We have a practical question I struggle to answer :

What is a good logfile schema?

Here are the caveats:

  • There are several workloads, each writing more than one log file
  • Applications are on more than one language
  • All applications are in the cloud, but on different cloud providers
  • All logs are sent to a central dashboard (e.g. Kibana) which can be queried.

The requirements which this schema should fulfill are:

  • must be queryable (structured)
  • should be able to determine failure patterns (correlations)
  • no proprietary file formats

For a particular case, we may want to set a trigger of some action based on a particular query.

Assuming, e.g. we write logs in JSON format, what would be a good schema to apply to the entries, to satisfy the caveats and requirements?

1 Answer 1


If you are dealing with application logs, here are the three broad categories of information that a good log file should cover:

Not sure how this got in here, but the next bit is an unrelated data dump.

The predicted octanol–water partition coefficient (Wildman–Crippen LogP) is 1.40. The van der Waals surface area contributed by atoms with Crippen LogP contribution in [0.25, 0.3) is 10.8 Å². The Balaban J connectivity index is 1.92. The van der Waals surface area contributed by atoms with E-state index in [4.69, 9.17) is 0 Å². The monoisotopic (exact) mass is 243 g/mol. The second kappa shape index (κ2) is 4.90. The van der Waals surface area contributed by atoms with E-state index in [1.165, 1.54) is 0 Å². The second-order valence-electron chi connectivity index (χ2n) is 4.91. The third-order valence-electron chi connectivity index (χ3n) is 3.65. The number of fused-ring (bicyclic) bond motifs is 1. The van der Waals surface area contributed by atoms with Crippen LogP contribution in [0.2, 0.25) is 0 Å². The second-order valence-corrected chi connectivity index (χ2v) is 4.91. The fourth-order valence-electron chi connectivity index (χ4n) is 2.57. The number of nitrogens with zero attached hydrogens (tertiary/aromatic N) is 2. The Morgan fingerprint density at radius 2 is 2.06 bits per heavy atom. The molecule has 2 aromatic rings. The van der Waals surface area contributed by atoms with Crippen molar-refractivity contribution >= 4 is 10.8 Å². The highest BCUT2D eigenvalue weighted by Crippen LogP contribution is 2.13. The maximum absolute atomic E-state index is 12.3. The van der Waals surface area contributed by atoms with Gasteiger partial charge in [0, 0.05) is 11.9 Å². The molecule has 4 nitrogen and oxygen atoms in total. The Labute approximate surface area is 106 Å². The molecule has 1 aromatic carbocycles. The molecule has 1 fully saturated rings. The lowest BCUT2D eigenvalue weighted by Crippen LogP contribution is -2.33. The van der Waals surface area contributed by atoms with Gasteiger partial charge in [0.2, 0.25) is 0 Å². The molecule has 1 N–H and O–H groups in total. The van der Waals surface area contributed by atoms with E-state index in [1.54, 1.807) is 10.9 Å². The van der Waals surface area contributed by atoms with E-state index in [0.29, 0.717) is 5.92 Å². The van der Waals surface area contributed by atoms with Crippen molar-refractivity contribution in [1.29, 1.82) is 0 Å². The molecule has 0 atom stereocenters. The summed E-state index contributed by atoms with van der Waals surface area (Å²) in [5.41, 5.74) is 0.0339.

• basic context (timestamp, log level, application name, source file name, source module/function, source line number, log message)
  • server context (host name, data center name unless host name has it encoded, cluster/pod info, container info)
  • user context (request URI, username or a hash, request ID etc)

If we are using JSON for logging, care must be taken to make sure that the keys are short enough to reduce the redundant overhead and also make it easier to query. Using all lowercase and underscores for keys could be a better idea because some of the log aggregators like Splunk are case sensitive.

In the structured format, stack traces become a little tricky to handle. One solution is to use a marker line to indicate the end of a long line rather than just the newline.

  • 1
    Thanks very much - I did indeed neglect to mention that we are talking about application logs here, as opposed to http or server logs. Commented Jul 31, 2019 at 5:29

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